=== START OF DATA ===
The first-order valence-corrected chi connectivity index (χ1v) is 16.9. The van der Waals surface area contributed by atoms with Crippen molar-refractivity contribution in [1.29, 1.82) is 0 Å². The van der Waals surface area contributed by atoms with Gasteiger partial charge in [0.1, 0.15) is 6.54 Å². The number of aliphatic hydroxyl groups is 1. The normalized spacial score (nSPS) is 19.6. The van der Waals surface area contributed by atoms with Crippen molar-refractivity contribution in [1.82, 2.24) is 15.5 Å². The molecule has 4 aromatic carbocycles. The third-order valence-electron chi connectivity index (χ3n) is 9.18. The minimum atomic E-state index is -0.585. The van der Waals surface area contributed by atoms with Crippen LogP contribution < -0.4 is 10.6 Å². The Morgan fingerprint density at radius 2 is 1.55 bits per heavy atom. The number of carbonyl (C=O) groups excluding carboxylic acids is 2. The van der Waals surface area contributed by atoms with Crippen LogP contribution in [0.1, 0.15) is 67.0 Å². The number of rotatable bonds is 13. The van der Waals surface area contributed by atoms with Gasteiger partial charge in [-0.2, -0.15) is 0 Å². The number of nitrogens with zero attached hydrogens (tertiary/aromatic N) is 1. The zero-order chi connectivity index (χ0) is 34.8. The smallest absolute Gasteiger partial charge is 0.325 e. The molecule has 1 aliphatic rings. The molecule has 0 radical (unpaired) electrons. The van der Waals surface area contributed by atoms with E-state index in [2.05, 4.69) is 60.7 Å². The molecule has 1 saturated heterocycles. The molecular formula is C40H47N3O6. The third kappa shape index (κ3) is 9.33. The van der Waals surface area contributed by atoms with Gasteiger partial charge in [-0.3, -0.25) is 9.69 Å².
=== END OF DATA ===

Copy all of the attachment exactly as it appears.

The first-order valence-corrected chi connectivity index (χ1v) is 16.9. The van der Waals surface area contributed by atoms with Crippen molar-refractivity contribution in [1.29, 1.82) is 0 Å². The van der Waals surface area contributed by atoms with Gasteiger partial charge in [0.1, 0.15) is 6.54 Å². The number of aliphatic hydroxyl groups is 1. The normalized spacial score (nSPS) is 19.6. The van der Waals surface area contributed by atoms with Crippen molar-refractivity contribution in [1.82, 2.24) is 15.5 Å². The molecule has 4 aromatic carbocycles. The third-order valence-electron chi connectivity index (χ3n) is 9.18. The minimum atomic E-state index is -0.585. The van der Waals surface area contributed by atoms with Crippen LogP contribution < -0.4 is 10.6 Å². The Morgan fingerprint density at radius 2 is 1.55 bits per heavy atom. The number of carbonyl (C=O) groups excluding carboxylic acids is 2. The van der Waals surface area contributed by atoms with Crippen LogP contribution in [0.1, 0.15) is 67.0 Å². The number of rotatable bonds is 13. The van der Waals surface area contributed by atoms with Gasteiger partial charge in [-0.2, -0.15) is 0 Å². The number of nitrogens with zero attached hydrogens (tertiary/aromatic N) is 1. The zero-order chi connectivity index (χ0) is 34.8. The smallest absolute Gasteiger partial charge is 0.325 e. The molecule has 1 aliphatic rings. The molecule has 0 radical (unpaired) electrons. The van der Waals surface area contributed by atoms with E-state index in [2.05, 4.69) is 60.7 Å². The molecule has 1 saturated heterocycles. The molecular formula is C40H47N3O6. The third kappa shape index (κ3) is 9.33. The van der Waals surface area contributed by atoms with Gasteiger partial charge in [-0.3, -0.25) is 9.69 Å².